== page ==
You might be wondering about all the labels floating around out there on the internet such as green witch, kitchen witch, Christian witch, and others. Which of these terms, if any, might apply to you? Where did these terms come from? What does it mean to identify as a certain type of witch? And how do these types of witchcraft pertain to Wicca?
Wicca is a religion and witchcraft is a non-denominational set of learnable methods by which you can influence the flow of energy that surrounds you and permeates the universe. If you practice witchcraft within the framework of the Wiccan religion, you are using only one approach among many. As a Wiccan, you are bound by the Wiccan Rede (“An harm it none, do what ye will”), which is incompatible with some other methods of witchcraft. The list of terms that follows explores various types of witchcraft.
Atheist/Agnostic Witch: Atheists or agnostics might see the universe and its various phenomena, including the ability of individuals to influence the flows of energy through witchcraft, as randomly generated and not created from something sentient that requires worship. An atheist or agnostic recognizes no higher power than experience and one's moral code to guide him or her through the practice of any skill from accounting to knitting to witchcraft.
Buddhist Witch: Mixing Buddhism and witchcraft gets a little iffy because the Buddha regarded preoccupation with witchcraft to be a distraction from the deeper goal of enlightenment. Now, as with witchcraft, Buddhism itself could be regarded as a skill set independent from a religion. One of the Buddha’s most famous sermons compares his teachings (the Dharma) to a raft that floats you across the water to enlightenment; when you get to your destination, you should leave the raft behind and get on with your life. I take this to mean that you should not inflate the Dharma from a method to a religion. So can an individual work with two skill sets: Buddhism and witchcraft? Yes, but only to a point. According to the Buddha, you would have to move past the wonders of witchcraft to achieve true enlightenment.
Christian Witch: I know almost nothing about this type of witchcraft, but I have heard that Christian witches equate the Goddess with the Holy Spirit which is part of the Trinity (God, Jesus, and Holy Spirit). She is also Mary, Mother of God, who has an especially strong presence among Catholics. I imagine that, as with Wiccans, Christian witches emphasize harming none. Unfortunately, Christian witches are often regarded with suspicion from the overall pagan community, which contains many who have had bad childhood experiences with Judeo-Christian traditions. Meanwhile, mainstream Christians regard Christian witchcraft as blasphemy, citing the “two masters” quote (Matthew 6:24, Luke 16:13), which actually refers to money but can be used for any conflict of interest, and the “those who practice magic arts” quote (Revelations 21:8), and of course the “suffer a witch to live” quote (Exodus 22:18).
Green Witch: Green witches emphasize herb-lore and nature above all in their practice. Of course Wiccans recognize the importance of plants in our rituals and as a powerful correspondence in our spells, but some of us may be a bit garden-adverse. We might rather buy herbs online and shake them out of their little glass bottles when the time comes rather than getting dirt under our fingernails actually growing them. Green witches will grow, mix, and use the herbal concoctions, poppets, oils, and infusions first before all other types of correspondences. Green witchcraft is earthy, instinctual, and primal as opposed to something much more abstract, ritualistic, and ornate such as ceremonial magic.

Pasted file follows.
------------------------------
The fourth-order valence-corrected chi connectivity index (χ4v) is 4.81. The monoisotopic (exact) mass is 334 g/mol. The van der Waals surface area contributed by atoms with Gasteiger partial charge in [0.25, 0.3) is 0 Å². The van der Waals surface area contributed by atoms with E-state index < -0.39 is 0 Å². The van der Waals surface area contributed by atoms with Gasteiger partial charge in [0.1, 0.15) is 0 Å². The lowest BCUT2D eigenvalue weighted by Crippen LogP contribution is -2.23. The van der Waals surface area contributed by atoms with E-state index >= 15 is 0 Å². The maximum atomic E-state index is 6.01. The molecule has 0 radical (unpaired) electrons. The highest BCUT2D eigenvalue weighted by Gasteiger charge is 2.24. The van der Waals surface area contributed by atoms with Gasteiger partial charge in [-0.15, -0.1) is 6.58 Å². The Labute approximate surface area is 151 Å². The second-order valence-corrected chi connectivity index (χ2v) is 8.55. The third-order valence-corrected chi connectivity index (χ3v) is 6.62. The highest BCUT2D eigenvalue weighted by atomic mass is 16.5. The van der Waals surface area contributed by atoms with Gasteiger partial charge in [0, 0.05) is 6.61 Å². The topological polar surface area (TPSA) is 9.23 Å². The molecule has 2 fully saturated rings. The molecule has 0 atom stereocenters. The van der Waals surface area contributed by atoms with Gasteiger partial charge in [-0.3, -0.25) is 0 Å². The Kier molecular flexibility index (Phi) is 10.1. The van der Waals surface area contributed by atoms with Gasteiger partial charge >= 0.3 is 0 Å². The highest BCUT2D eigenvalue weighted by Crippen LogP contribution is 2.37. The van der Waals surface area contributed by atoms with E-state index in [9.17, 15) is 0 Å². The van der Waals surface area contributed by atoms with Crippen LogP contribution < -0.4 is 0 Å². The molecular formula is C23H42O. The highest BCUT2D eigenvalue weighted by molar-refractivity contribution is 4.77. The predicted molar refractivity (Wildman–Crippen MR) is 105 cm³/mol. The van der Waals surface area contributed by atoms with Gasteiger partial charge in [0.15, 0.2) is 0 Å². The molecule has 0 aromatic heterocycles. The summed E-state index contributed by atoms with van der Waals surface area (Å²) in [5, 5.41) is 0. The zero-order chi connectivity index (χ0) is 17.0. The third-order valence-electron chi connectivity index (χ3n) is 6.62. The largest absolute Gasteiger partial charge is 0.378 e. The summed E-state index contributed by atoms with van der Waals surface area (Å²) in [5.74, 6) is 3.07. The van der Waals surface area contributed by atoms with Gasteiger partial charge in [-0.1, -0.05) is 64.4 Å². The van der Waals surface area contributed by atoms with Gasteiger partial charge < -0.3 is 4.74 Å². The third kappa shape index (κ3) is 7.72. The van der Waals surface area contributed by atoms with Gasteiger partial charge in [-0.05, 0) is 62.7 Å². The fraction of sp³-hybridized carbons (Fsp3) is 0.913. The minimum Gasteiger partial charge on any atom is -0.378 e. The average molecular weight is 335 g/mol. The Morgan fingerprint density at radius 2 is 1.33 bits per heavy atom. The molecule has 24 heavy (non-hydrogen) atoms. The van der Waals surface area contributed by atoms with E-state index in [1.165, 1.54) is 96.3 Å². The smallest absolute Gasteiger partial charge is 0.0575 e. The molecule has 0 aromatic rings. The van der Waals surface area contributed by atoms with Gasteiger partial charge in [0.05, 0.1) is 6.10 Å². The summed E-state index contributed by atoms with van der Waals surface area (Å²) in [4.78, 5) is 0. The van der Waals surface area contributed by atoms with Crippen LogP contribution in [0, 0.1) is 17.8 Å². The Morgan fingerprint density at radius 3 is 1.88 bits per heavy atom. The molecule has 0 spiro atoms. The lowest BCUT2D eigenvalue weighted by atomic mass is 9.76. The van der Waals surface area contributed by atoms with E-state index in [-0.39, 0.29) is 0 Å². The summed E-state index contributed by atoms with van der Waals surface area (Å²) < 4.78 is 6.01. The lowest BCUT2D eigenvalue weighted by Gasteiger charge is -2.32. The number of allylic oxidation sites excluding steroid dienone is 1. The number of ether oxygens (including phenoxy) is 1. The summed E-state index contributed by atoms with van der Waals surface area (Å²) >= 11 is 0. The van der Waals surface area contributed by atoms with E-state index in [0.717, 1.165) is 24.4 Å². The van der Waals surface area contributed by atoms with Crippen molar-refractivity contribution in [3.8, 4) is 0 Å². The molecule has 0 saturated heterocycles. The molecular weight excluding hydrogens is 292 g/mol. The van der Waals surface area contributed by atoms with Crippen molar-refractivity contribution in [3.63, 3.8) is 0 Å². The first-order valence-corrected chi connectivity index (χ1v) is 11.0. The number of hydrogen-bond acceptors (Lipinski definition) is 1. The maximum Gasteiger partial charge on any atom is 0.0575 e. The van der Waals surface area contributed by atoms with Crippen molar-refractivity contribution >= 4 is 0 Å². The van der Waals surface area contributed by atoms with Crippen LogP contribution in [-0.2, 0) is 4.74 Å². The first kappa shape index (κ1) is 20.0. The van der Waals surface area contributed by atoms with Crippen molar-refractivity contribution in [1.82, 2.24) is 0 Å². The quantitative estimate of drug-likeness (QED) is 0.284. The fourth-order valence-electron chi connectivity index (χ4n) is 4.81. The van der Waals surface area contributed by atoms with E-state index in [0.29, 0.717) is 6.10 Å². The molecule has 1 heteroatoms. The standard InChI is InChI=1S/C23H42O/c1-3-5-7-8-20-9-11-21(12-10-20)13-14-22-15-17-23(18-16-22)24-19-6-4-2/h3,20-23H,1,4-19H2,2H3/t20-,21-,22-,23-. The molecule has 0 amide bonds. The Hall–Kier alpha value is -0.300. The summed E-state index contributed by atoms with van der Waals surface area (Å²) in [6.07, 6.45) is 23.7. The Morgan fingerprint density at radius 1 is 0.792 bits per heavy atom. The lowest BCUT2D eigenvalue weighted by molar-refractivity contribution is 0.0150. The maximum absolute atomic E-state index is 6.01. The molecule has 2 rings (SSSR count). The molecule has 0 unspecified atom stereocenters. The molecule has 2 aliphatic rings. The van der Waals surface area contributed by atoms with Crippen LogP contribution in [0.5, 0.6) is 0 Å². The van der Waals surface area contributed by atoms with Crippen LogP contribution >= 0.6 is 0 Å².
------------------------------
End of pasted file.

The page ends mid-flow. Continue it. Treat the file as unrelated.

Hearth Witch and Hedge Witch are old terms that may date back to the resurgence of ceremonial magic during the Renaissance by such famous practitioners as Leonardo da Vinci, Nostradamus, Edward Kelley, and John Dee. These sorcerers were highly educated, urban (and urbane) men of the upper classes who practiced a complex blend of science, ornate ritual, and philosophy. Their exact opposite were the practitioners of “low magic,” or the hearth witches and hedge witches who were uneducated peasants, mostly women, whose witchcraft was deeply rooted in the cycles of the earth. The hearth witches and hedge witches had no wealth with which to create or obtain special ritual tools and instead used everyday tools and correspondences from nature. Ultimately, times change and now the most popular and relatable forms of witchcraft are closer to what the hedge and hearth witches practiced than to ceremonial magic. Nowadays, a hearth witch is the same as a kitchen witch, and a hedge witch is the same as a green witch.
Kitchen Witch is a person who practices witchcraft with ordinary materials from the kitchen such as spices, pots, pans, spoons, herbs, and knives – again, as opposed to practitioners of ceremonial magic who would have a whole inventory of specialized ritual tools reserved only for sorcerous use. A kitchen witch might do all witchcraft from the kitchen itself and maintain his or her central altar in the kitchen.
Satanic Witch: I know very little about this type of witchcraft, except that it is incompatible with the Wiccan Rede. Satanism in general can be atheistic as in Anton LaVey’s Church of Satan, founded in 1966, which is more of a philosophy of ruthless individualism than a religion, or theistic in which Satan is worshipped as a deity. A Satanic witch would probably be inclined use the skill set of witchcraft to pursue personal power regardless of harm done to others.
All the previous labels are just that – labels. There is no need to put yourself or your form of witchcraft into a neatly categorized box. Just follow your heart and your instincts and don’t take the terminology too seriously though it can be interesting to know what other people are referring to when they use these terms online.